The City of St. Louis Park in Minnesota passed an ambitious Climate Action Plan in 2018 which documented the city’s goal to achieve carbon neutrality by 2040. Within the plan, the city also details a goal to achieve 100 percent renewable electricity by 2030 and supply 10 percent of building electricity consumption with rooftop solar photovoltaic (PV) by the same year. Now, St. Louis Park is working to implement its plan and undertake the necessary actions to turn goals into reality. My colleague, Abby Finis, was the lead consultant working with the city to develop their plan and Great Plains Institute staff continue to assist them with implementation.

As part of the implementation effort, a Solar Suitability Assessment Tool was created with technical assistance from GPI. The tool provides a valuable resource for St. Louis Park community members by enabling them to see the solar generation potential for every single rooftop in the city (see figure 1). The tool was modeled off a similar tool made for the City of Minneapolis–Find My Solar Suitability–which was developed by the city’s sustainability staff working with the geospatial company ESRI.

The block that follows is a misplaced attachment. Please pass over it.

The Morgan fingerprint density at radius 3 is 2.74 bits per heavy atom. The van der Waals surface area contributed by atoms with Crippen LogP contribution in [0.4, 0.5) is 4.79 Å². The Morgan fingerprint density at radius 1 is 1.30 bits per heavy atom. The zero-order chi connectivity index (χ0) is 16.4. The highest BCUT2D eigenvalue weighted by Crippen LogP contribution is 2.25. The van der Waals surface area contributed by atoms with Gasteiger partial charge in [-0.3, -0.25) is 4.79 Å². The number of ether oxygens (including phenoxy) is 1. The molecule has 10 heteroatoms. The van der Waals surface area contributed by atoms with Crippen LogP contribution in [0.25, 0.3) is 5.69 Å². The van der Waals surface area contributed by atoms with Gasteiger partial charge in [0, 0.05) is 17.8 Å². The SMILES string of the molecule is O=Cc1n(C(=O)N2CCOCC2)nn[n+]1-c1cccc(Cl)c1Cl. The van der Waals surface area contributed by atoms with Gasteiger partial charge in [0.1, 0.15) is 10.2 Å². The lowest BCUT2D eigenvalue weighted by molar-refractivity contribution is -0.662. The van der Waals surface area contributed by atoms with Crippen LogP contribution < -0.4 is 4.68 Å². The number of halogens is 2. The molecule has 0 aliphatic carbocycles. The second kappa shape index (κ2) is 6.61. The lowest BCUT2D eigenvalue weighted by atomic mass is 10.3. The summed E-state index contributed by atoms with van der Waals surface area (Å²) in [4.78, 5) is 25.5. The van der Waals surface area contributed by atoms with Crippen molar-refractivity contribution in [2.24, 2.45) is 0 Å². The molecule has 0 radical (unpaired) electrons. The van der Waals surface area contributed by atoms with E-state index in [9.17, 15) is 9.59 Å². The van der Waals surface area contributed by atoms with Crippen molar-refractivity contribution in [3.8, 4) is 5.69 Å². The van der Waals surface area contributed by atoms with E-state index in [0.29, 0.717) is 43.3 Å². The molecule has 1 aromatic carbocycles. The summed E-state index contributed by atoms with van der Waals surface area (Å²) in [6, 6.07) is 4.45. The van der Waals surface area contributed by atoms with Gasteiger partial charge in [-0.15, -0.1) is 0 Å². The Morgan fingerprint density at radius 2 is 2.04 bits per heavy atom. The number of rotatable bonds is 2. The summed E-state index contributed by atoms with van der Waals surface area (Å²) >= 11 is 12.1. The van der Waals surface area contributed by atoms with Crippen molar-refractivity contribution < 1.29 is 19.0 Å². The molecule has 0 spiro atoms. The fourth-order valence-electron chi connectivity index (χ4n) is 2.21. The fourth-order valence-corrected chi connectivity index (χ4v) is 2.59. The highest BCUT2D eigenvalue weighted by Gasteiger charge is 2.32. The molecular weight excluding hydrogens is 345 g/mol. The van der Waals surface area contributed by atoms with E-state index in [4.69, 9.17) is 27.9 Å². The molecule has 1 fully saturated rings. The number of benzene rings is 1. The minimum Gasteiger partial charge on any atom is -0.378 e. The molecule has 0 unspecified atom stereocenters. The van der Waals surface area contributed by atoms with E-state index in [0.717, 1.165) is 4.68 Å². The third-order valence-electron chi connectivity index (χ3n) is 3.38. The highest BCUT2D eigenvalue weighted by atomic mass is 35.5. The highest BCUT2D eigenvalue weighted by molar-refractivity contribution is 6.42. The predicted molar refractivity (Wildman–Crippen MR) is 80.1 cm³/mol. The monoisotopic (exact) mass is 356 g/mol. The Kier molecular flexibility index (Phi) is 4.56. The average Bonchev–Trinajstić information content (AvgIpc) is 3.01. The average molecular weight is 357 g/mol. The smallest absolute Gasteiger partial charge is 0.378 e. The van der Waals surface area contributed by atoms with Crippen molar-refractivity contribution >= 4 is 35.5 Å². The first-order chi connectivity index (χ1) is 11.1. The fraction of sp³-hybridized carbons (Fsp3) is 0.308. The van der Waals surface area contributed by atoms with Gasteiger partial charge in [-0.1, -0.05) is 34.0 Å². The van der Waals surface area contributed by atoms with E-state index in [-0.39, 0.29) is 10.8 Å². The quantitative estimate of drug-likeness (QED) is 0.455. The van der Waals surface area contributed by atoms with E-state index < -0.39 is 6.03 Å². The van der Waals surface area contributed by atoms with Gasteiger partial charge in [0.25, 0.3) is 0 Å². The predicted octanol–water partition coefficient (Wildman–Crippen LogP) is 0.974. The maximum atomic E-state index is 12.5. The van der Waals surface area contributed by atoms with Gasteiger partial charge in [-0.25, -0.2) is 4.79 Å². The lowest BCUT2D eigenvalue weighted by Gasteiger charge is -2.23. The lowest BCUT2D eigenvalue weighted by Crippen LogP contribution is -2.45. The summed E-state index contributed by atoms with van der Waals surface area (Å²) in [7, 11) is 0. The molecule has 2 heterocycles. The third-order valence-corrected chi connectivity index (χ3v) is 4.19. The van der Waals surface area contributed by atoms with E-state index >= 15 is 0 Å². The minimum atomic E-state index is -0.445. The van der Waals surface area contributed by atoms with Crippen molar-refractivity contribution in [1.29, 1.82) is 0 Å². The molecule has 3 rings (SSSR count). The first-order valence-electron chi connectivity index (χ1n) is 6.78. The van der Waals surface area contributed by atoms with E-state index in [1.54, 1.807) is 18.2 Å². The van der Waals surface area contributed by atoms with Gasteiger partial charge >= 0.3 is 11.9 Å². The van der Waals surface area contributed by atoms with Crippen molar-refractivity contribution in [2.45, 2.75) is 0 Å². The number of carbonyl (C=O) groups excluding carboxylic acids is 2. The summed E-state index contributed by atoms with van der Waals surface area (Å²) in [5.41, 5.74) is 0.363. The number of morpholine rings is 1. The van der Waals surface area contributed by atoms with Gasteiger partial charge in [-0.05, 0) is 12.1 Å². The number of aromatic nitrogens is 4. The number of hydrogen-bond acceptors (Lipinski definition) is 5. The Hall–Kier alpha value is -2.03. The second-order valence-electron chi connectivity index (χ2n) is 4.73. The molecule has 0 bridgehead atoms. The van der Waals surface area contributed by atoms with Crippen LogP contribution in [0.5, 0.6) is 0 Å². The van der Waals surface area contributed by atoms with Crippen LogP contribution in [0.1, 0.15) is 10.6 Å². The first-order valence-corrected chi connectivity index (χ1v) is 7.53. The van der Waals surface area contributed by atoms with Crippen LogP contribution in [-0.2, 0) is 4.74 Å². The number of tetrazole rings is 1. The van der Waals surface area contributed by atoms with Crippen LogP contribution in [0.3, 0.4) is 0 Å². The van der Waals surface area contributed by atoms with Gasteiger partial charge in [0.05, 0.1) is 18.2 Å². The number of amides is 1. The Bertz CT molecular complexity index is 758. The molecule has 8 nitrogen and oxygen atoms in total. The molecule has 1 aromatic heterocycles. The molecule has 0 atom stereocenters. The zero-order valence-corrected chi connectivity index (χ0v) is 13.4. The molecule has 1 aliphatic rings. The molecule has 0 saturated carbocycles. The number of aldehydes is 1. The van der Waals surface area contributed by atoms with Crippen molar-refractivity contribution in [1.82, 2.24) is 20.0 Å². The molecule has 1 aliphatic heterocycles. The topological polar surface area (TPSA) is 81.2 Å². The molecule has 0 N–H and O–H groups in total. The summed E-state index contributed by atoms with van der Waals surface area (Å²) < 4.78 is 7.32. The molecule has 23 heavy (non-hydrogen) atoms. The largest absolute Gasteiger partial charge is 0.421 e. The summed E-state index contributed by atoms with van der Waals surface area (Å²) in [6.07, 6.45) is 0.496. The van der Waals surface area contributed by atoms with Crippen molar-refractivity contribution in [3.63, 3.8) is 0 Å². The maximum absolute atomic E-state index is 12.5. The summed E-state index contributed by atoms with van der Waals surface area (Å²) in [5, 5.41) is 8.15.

Figure 1. Screenshot from the St. Louis Park Solar Assessment Tool

How does it work?

Using raster data for solar insolation (or solar potential) processed by the University of Minnesota’s U-Spatial team that provides high resolution (1-meter) insolation estimates, staff at GPI were able to calculate how much solar energy hits a given rooftop. These estimates were further finetuned using the slope and direction of the rooftops, as well as shading from tree canopy or nearby buildings. The output of this analysis approximates the solar resource for a given rooftop, which is shown as the variable colors of the rooftops. As shown in the tool’s legend (see figure 2), red indicates good solar insolation and blue indicates poor solar insolation for square meter cells across each rooftop. Because building footprints for the entire city were used as a proxy for rooftop identification, all rooftops were analyzed, including multifamily, large commercial, and other buildings that may present unique solar PV opportunities.

Figure 2. Legend of solar area potential

Who can use it?

St. Louis Park residents and business owners can go into the application, enter an address of interest, and find information about how many panels are estimated to fit on the rooftop, the area suitable for a solar installation, and the estimated generation capacity, annual production, and estimated value in electricity.

These estimates can help interested users determine whether their rooftop has good potential for a solar PV installation before scheduling an on-site assessment.

The tool can also help the city start to identify where and to what extent in-boundary rooftops could supplement the city’s energy use with renewable, carbon-free energy resources.

How does this fit into the bigger picture?

Dollars Saved